Like BARBIE and OPPENHEIMER, These Iconic Movies Opened the Same Weekend

The internet is having a blast right now, speculating which upcoming high-profile summer movie is going to win its respective weekend. Will it be Christopher Nolan’s gritty WWII period piece/biopic Oppenheimer, or will it be Margot Robbie in hot pink in Barbie? The term “Barbenheimer” has already become a thing on social media. Are the studios out of their gourds releasing two such expensive movies on the same weekend? One will surely cannibalize the other’s box office, right? Well, not so fast. It wasn’t always like this.

Margot Robbie as Barbie (L) and Cillian Murphy as Oppenheimer (R)
Warner Bros./Universal Pictures

Once upon a time, big Hollywood movies frequently opened on the same weekend. The hope was, if someone didn’t see the movie one weekend, they’d just see it the next. Or the next. Imagine that! Most listed here are from the ‘80s, if only because that was the last time Hollywood wasn’t so skittish about this practice. Now, it’s almost unheard of. For those worried that Oppenheimer and Barbie will cancel each other out, the films below proved two big movies can have the same opening weekend and go on to great success.

The Empire Strikes Back and The Shining (May 21, 23, 1980)

The original theatrical movie posters for The Empire Strikes Back and The Shining, both from 1980.
Lucasfilm/Warner Bros.

Of all the same weekend openers on this list, we dare say the first is maybe the most legendary. On Wednesday, May 21, 1980, The Empire Strikes Back, or “Star Wars II” as some folks called it then, was released on hundreds of screens nationwide. At the time, it was the most anticipated film ever made. Two days later, premiering on a mere ten screens in major cities, you could also catch Stanley Kubrick’s The Shining. (It would get a larger rollout weeks later). Four decades later, both movies are considered titans of their genre, and among the greatest films ever made. Who doesn’t know “I am your father” or “Come play with us, Danny. Forever and ever?” They are both part of the cultural fabric.

If one was lucky enough to be in the right city in 1980 that weekend, they simply could have had the best day at the movies ever. Interestingly, a few other fun facts tie Empire and Kubrick’s Stephen King adaptation together. Kubrick repurposed most of the fake snow used for The Shining from the Hoth set from Empire. They shot both films at Elstree Studios in the UK, and a fire on The Shining set delayed shooting on Empire for weeks. Although Empire was the clear box office winner, The Shining did respectable business for an ’80s horror movie. Today, one can make the argument that these are two of the most memed movies ever.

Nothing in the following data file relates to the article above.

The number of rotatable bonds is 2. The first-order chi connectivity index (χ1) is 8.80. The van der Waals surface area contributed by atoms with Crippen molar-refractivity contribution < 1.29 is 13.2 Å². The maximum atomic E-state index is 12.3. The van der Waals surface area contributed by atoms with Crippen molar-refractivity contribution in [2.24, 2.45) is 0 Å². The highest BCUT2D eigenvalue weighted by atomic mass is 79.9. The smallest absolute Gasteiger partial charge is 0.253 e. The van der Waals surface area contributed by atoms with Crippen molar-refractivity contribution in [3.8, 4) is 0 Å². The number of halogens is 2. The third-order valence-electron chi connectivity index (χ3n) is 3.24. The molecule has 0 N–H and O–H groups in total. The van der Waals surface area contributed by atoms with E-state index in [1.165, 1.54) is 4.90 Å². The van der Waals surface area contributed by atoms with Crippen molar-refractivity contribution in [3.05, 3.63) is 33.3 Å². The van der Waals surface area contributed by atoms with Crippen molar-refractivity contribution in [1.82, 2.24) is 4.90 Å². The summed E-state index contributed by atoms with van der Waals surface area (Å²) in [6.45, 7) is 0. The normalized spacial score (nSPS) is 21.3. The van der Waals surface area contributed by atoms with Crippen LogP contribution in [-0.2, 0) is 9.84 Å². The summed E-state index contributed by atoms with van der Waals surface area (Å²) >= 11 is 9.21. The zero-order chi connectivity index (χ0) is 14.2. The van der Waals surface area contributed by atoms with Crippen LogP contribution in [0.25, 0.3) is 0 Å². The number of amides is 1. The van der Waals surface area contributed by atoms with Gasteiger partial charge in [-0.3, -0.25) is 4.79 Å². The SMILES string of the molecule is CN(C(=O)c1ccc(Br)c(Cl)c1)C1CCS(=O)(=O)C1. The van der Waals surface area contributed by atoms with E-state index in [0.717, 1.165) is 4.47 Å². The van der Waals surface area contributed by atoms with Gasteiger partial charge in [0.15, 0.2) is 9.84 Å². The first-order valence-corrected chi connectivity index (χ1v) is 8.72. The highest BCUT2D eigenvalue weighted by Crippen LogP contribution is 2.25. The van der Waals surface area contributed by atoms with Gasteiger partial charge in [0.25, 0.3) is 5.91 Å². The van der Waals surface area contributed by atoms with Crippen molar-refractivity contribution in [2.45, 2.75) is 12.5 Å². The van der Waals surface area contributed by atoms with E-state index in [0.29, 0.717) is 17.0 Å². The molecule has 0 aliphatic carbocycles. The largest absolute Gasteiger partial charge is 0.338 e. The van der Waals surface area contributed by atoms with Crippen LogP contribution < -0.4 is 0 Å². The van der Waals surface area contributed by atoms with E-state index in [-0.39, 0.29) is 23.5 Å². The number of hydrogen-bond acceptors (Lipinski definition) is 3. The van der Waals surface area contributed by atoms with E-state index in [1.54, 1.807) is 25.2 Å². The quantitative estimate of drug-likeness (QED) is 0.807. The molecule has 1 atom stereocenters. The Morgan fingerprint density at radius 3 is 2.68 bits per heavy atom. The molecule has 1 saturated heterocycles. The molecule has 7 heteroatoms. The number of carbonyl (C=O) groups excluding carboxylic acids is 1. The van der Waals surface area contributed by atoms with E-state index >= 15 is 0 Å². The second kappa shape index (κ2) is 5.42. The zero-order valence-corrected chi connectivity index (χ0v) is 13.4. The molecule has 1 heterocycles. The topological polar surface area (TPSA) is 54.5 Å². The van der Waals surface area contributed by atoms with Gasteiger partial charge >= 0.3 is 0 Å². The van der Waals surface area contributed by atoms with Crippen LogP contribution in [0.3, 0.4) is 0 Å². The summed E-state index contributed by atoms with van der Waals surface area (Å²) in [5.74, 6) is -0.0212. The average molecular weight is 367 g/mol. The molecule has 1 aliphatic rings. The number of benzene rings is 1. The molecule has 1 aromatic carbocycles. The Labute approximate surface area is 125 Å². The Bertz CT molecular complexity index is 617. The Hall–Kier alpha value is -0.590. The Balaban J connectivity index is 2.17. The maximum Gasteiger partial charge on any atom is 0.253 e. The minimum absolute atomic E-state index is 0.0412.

Poltergeist and Star Trek II: The Wrath of Khan (June 4, 1982)

The theatrical posters for Poltergeist and Star Trek II: The Wrath of Khan, released on Jun 8, 1982.
MGM/Paramount Pictures

1982 was a banner year for nerd cinema. It’s perhaps the greatest geek movie year of all time. And here are two perfect examples as to why. On the weekend of June 4, 1982, you could go to the movies and take your pick of two stone-cold classics — Tobe Hooper’s suburban haunted house thrill ride Poltergeist, and Nicholas Meyer’s space opera Star Trek II: The Wrath of Khan. Both the Star Trek sequel and the PG-rated scare-fest were big-budget, special effects extravaganzas, aimed at the same target demographic. Today, no studio would ever think of pitting them up against each other, for fear one would inevitably fail as audiences could only choose one. But both movies did incredible business, with neither one hurting the other’s box office.

Blade Runner and The Thing (June 25, 1982)

The theatrical movie posters for Blade Runner and The Thing, both released on June 25, 1982.
Warner Bros./Universal Pictures

Hey, remember how we just said that 1982 was a banner year for geek cinema? And how Poltergeist and Star Trek II went on to great success financially even though they opened on the same day? Well, we can’t say the same for these two iconic films from the same month in the same year — John Carpenter’s The Thing and Ridley Scott’s Blade Runner. Both of them hit theaters on June 25, 1982. And at least at first, both landed with a giant thud.

In this case, it wasn’t one movie that killed the other at the box office. It was Steven Spielberg’s E.T. The Extra-Terrestrial, which opened two weekends before and absolutely crushed them both. Today, most consider both of these sci-fi films among the greatest of their genre, but in 1982, average moviegoers wanted cute and cuddly sci-fi, and not anything too bleak or dystopian. Something that both Blade Runner and The Thing very much were. History has been very kind to both films since, however. Box office, shmox office.

Ghostbusters and Gremlins (June 8, 1984)

The theatrical movie posters for Ghostbusters and Gremlins, released on June 8, 1984.